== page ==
Export Council Identifies 13 Strategic Products to Replace Oil

Olusegun Awolowo, Executive Director, Nigerian Export Promotion Council (NEPC), has identified 13 National Strategic Export Products (NSEP) targeted at replacing crude oil.

Awolowo in Abuja on Tuesday said that the NSEPs were also to shore up the country's foreign exchange earnings.

He said that the products were grouped into three categories, agro industrial, mining related products and oil and gas industrial products.

``For agro industrial, it has palm oil, cocoa, sugar, rice and cashew while mining related are cement, Iron ore/metals, auto parts/cars, aluminium.

``The other oil and gas industrial products have petroleum products, fertiliser/urea, petrochemical and menthol,’’ Awolowo said.

Awolowo said the key initiatives for promoting the sector, especially in the areas where the council had comparative and competitive advantages were targeted through its various programmes.

``Our collective attention should be drawn to the indispensable imperative of redirecting our country’s economy away from crude oil to a non-oil export base.

``NEPC has always been prepared to continue to spearhead this cause in order to increase contribution of the sector to national GDP through various intervention programmes and projects,’’ he said.

Awolowo said the introduction of One-State-One-Product (OSOP) initiative would enable each state in the country to choose a product for development along its entire value chain for promotion into a brand for export market.

He said the council would spearhead advocacy by promoting choice of products, market specialisation, improvement on quality, increase in quantity produced and market segmentation.

According to him, it would also enhance the competitiveness of such products in the international market.

Awolowo said the council had developed the Nigeria Diaspora Export Programme (NDEX) to take advantage of Nigeria’s large resident population abroad.

``Using the NDEX platform as framework for virile partnership, Nigerians resident abroad are now being invited to work with government through NEPC’s NDEX.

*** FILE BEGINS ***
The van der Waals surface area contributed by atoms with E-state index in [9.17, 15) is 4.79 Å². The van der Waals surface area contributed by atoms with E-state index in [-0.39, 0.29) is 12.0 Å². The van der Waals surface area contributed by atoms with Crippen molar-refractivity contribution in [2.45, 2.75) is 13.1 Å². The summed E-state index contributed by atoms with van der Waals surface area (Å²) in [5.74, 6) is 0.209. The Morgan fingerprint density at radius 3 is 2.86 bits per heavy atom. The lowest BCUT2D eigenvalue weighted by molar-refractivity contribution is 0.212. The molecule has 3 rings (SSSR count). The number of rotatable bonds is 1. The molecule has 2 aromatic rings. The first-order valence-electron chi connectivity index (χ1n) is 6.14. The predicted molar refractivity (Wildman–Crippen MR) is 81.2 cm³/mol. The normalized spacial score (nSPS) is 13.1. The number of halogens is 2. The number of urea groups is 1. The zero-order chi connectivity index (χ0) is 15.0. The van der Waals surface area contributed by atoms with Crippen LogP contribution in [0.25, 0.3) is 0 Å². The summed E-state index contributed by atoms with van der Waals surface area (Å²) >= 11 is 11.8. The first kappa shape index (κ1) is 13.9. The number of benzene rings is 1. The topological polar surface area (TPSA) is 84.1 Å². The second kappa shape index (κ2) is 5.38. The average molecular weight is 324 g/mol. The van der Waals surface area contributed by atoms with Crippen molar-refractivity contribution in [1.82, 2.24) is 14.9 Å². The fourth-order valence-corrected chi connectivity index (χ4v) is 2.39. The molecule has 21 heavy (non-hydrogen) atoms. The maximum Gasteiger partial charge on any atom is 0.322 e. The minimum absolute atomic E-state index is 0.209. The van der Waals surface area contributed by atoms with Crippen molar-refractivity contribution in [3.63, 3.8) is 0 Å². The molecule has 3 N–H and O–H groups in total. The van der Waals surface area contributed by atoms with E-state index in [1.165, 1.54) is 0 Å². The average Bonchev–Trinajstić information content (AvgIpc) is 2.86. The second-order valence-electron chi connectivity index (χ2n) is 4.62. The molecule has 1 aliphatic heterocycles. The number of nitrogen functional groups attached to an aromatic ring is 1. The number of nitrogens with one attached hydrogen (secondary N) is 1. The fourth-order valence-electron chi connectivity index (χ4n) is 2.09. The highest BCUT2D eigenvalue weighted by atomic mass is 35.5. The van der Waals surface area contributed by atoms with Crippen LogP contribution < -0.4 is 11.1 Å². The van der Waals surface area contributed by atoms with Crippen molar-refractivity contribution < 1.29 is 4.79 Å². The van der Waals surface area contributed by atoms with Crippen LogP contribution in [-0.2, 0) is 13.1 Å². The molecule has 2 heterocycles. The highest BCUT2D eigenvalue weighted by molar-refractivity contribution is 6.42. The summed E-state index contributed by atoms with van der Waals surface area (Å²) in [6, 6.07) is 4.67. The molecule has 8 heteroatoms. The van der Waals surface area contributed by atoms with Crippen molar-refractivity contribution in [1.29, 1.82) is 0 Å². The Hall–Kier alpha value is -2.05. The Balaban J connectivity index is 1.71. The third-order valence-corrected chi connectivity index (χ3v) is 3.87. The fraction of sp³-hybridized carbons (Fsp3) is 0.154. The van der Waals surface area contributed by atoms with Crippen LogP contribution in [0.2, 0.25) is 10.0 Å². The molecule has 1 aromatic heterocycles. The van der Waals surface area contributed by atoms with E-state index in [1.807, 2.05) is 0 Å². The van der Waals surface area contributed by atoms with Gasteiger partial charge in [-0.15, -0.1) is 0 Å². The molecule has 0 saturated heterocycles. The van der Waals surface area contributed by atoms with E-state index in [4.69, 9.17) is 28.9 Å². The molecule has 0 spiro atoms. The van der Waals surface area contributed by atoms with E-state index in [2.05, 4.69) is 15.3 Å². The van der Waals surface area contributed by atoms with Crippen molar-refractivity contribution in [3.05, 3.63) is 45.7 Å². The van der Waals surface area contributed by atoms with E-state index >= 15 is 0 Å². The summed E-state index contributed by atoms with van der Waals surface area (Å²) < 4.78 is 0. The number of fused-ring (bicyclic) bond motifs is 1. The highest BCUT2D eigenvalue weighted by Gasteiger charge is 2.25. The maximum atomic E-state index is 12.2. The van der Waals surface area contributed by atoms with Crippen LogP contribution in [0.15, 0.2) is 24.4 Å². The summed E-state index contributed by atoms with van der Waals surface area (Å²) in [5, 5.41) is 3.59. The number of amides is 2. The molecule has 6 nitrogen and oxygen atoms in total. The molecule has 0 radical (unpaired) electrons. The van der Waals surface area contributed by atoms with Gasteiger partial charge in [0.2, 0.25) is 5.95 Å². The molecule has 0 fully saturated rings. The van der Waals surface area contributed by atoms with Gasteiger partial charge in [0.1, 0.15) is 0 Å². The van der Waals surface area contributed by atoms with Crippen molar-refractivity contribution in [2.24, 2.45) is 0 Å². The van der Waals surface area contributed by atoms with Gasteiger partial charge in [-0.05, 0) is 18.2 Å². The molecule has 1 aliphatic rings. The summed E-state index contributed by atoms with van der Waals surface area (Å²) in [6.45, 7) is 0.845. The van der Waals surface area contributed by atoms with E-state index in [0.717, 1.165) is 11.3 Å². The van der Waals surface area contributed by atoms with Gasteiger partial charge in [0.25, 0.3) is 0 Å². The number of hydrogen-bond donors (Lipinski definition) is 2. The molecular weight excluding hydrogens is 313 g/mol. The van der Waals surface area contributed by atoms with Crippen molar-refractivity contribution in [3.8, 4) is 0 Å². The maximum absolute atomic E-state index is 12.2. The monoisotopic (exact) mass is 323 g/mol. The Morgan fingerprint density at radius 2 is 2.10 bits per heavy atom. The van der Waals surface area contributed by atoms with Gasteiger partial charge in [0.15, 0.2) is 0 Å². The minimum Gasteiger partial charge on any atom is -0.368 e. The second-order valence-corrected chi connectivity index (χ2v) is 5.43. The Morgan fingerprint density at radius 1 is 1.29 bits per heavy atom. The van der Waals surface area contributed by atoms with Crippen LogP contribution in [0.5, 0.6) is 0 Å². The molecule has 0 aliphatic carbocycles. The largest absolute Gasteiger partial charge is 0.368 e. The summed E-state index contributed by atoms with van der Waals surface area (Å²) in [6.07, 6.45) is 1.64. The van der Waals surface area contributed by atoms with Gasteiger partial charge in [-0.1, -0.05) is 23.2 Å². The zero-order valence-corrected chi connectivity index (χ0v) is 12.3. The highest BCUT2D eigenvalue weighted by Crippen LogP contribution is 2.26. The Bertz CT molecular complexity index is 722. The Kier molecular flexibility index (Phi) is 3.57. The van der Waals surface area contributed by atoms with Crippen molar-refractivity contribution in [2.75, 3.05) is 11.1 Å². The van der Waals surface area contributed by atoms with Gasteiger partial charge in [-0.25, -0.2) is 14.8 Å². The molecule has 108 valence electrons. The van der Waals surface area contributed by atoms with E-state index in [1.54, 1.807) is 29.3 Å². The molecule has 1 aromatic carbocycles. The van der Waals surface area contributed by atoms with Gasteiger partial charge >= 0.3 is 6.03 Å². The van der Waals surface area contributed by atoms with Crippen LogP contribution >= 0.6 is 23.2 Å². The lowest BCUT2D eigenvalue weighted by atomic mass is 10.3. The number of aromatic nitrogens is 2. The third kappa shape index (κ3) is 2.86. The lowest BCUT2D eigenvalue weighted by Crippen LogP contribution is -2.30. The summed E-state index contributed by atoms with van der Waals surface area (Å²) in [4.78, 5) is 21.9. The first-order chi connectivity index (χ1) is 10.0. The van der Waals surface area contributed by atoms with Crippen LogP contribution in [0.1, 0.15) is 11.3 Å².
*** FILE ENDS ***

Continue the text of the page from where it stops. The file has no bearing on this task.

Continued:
``The programme has three platforms: establishment of Nigerian heritage city – a cultural enclave that will warehouse goods of Nigerian origin.

``Others are cuisine beyond borders – standard restaurants that showcase Nigerian food and formalisation of trade in Nigerian diaspora products by encouraging interested Nigerians resident abroad to invest in export business,’’ he said.

Awolowo said the U.S. government had renewed the African Growth Opportunity Act (AGOA) for another 10 years which would be the longest in the history of the Act.

He said the council had developed a strategy to ensure better performance of non-oil exports to the U.S. under the programme.

``An AGOA resource centre is operating at the council’s Apapa office in Lagos, providing sensitisation workshops and seminars to offer advisory roles and build capacity for products intended for the U.S. market.

``NEPC is also in partnership with the U.S. government’s West Africa Trade Hub to increase Nigeria’s chances of positioning better for AGOA,’’ Awolowo said.

According to him, the council plays a prominent role in the established Trade and Investment Framework for Africa (TIFA) as well as Nigeria-U.S. Joint Economic Partnership Committee (JEPC).

``We attend and play active part at the TIFA meetings to drive trade and commerce, especially for the developing nations,’’ he said.

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